This site is no longer being
maintained at this location.

This section of the site Justice has been moved to



The following sections HAVE NOT moved yet:

Intersectionality, Worldwide and Other Pages


Institutional Racism                                  x
01 Race                                        x
02 Citizenship Rights                                        x
03 Justice                                        x
04 Basic Needs                                        x
05 Intersectionality                                        x
06 Worldwide                                        x


David A. Harris

84 Minnesota Law Review 265-326 (1999)
(Permission Requested, citations omitted)

Everyone wants criminals caught. Few feel this with more urgency than African-Americans, who are so often the victims of crime. But we must choose our methods carefully. As a country, we must strive to avoid police practices that impose high costs on law abiding citizens, and that skew those costs heavily on the basis of race.

African-Americans clearly feel aggrieved by pretextual traffic stops. It is virtually impossible to find black people who do not feel that they have experienced racial profiling. The statistics presented here show that this is more than just the retelling of stories based on isolated instances of police behavior. Rather, the patterns in the data are strong, even when the data are not ideal. These experiences have a deep psychological and emotional impact on the individuals involved, and they also have a significant connection to many of the most basic problems in criminal justice and race.

Surely a solution will not be easy to achieve. There are, after all, many among the law enforcement community and its supporters who disfavor even the most basic first steps toward an understanding of the problem through the collection of comprehensive, accurate data. Yet it is with these same people that the best hope for any solution rests. Changes in law enforcement policies, training, and supervision, and a determination from the top to end race-based policing are where the effort to come to grips with this problem will ultimately succeed or fail. And lest we lose hope, the first effort to legislate the collection of data--Rep. Conyers' H.R. 118--has spawned a dozen imitators on the state level.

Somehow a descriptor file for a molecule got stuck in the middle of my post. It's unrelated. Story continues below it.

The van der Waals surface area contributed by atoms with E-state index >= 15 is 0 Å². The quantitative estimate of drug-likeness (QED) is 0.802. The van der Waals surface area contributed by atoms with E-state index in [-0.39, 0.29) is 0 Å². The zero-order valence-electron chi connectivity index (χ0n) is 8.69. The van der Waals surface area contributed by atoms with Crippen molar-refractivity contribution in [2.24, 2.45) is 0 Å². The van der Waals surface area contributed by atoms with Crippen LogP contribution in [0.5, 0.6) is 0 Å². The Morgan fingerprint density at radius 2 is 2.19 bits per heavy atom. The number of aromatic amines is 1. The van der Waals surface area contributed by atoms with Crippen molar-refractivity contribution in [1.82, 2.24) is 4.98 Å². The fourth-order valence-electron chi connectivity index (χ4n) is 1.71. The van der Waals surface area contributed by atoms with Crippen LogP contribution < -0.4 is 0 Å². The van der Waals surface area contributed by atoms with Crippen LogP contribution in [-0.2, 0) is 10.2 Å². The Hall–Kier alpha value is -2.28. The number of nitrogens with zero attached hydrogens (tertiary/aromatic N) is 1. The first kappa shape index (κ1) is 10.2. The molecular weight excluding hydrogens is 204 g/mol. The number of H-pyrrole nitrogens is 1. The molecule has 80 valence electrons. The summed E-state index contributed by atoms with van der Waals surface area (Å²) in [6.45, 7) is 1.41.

The bottom line is that we--every citizen and every police officer--must realize that "driving while black" is a problem not just for African-Americans, but for every American who believes in basic fairness. When blacks feel like criminals whenever they do something as common as driving a car, and when they feel so distrustful of the police that they will not believe officers testifying in court, things have come to a dangerous point. "Driving while black" destroys the ideal that holds us together as a nation: equal justice under law. And when that goes, we are all in trouble.

Last Updated: 

You are visitor number 

since December 18, 1999.